Leslie: They run in all kinds of categories. We have large scale multifamily projects that tend to be in the suburbs of secondary cities such as Orlando, Atlanta, Nashville, Raleigh, Austin, Las Vegas, places like that for the multifamily. They tend to be Class A, A minus to B plus even the value adds tend to be B plus to A minus where we’re going to try and convert them into an A. And as you your listeners know these ways of typing property is extremely subjective, what is the classic property it’s a very subjective thing but it tends to be one that’s well amenitized with newer finishes and a very good location that’s you know in general how you might define a class A property.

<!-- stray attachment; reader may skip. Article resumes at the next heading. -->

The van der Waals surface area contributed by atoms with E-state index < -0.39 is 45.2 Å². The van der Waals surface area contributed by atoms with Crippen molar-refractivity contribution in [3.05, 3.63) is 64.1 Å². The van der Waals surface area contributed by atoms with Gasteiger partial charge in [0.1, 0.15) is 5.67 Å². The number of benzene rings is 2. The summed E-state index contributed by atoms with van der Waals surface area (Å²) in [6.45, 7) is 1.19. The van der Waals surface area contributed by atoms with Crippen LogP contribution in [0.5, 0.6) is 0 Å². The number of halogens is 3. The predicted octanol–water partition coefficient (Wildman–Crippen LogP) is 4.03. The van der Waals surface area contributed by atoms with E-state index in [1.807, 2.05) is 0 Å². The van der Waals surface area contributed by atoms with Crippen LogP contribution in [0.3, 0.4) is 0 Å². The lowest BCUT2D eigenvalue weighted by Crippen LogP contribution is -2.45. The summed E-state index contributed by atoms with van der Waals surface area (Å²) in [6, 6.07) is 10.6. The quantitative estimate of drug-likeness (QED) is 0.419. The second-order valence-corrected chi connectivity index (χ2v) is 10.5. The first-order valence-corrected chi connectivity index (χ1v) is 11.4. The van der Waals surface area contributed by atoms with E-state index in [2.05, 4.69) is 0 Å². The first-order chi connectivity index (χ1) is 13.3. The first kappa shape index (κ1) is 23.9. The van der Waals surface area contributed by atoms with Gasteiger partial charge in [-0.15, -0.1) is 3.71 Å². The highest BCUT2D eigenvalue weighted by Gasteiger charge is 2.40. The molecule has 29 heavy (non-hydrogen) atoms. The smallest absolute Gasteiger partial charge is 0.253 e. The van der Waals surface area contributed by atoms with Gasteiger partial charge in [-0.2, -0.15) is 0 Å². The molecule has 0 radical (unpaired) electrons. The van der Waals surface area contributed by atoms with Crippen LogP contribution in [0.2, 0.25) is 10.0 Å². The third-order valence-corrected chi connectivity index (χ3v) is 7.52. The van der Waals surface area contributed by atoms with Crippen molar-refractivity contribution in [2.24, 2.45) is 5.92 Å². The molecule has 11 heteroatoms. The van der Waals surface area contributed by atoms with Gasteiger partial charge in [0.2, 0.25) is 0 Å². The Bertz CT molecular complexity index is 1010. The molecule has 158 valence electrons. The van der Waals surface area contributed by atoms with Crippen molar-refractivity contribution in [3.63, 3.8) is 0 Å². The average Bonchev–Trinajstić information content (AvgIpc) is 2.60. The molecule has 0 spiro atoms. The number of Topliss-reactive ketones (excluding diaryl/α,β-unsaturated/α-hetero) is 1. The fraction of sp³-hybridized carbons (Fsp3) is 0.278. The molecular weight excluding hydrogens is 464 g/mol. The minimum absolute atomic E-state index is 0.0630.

Buck: And what do you think when you say good locations you’re not just talking about New York and Los Angeles.
Leslie: No we’re in fact not talking about New York Los Angeles because it’s close to impossible depends a lot of cash flow mean in those kinds of cities San Francisco, Chicago, the top tier we don’t really do participate in the top tier we’re in a second tier.
Buck: Yeah so we we do primarily in our group we focus typically on like Scottsdale, Dallas, Fort Worth, Houston, Atlanta, things like that the similar rates.